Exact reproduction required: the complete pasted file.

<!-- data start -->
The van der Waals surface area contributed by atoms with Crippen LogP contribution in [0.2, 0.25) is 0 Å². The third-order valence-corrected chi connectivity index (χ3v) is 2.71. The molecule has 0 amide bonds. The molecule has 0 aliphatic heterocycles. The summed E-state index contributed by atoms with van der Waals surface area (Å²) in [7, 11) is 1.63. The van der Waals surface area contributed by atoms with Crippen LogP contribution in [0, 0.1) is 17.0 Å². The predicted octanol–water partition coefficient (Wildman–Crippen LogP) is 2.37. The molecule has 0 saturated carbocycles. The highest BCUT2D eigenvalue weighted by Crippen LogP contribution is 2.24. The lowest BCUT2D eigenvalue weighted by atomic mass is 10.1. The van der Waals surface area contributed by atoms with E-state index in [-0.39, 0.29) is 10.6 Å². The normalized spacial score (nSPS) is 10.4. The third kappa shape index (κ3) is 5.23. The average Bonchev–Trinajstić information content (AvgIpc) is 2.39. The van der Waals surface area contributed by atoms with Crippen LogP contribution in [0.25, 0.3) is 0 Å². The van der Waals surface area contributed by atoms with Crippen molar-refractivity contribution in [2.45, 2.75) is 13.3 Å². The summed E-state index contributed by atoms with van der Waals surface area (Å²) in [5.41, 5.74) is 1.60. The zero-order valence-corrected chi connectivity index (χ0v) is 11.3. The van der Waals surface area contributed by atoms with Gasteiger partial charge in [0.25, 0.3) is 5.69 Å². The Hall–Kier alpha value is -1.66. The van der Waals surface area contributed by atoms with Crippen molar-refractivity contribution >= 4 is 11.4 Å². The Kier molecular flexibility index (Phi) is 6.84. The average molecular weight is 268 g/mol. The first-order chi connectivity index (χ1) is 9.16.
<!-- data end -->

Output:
The van der Waals surface area contributed by atoms with Crippen LogP contribution in [0.2, 0.25) is 0 Å². The third-order valence-corrected chi connectivity index (χ3v) is 2.71. The molecule has 0 amide bonds. The molecule has 0 aliphatic heterocycles. The summed E-state index contributed by atoms with van der Waals surface area (Å²) in [7, 11) is 1.63. The van der Waals surface area contributed by atoms with Crippen LogP contribution in [0, 0.1) is 17.0 Å². The predicted octanol–water partition coefficient (Wildman–Crippen LogP) is 2.37. The molecule has 0 saturated carbocycles. The highest BCUT2D eigenvalue weighted by Crippen LogP contribution is 2.24. The lowest BCUT2D eigenvalue weighted by atomic mass is 10.1. The van der Waals surface area contributed by atoms with E-state index in [-0.39, 0.29) is 10.6 Å². The normalized spacial score (nSPS) is 10.4. The third kappa shape index (κ3) is 5.23. The average Bonchev–Trinajstić information content (AvgIpc) is 2.39. The van der Waals surface area contributed by atoms with Crippen LogP contribution in [0.25, 0.3) is 0 Å². The van der Waals surface area contributed by atoms with Crippen molar-refractivity contribution in [2.45, 2.75) is 13.3 Å². The summed E-state index contributed by atoms with van der Waals surface area (Å²) in [5.41, 5.74) is 1.60. The zero-order valence-corrected chi connectivity index (χ0v) is 11.3. The van der Waals surface area contributed by atoms with Gasteiger partial charge in [0.25, 0.3) is 5.69 Å². The Hall–Kier alpha value is -1.66. The van der Waals surface area contributed by atoms with Crippen molar-refractivity contribution >= 4 is 11.4 Å². The Kier molecular flexibility index (Phi) is 6.84. The average molecular weight is 268 g/mol. The first-order chi connectivity index (χ1) is 9.16.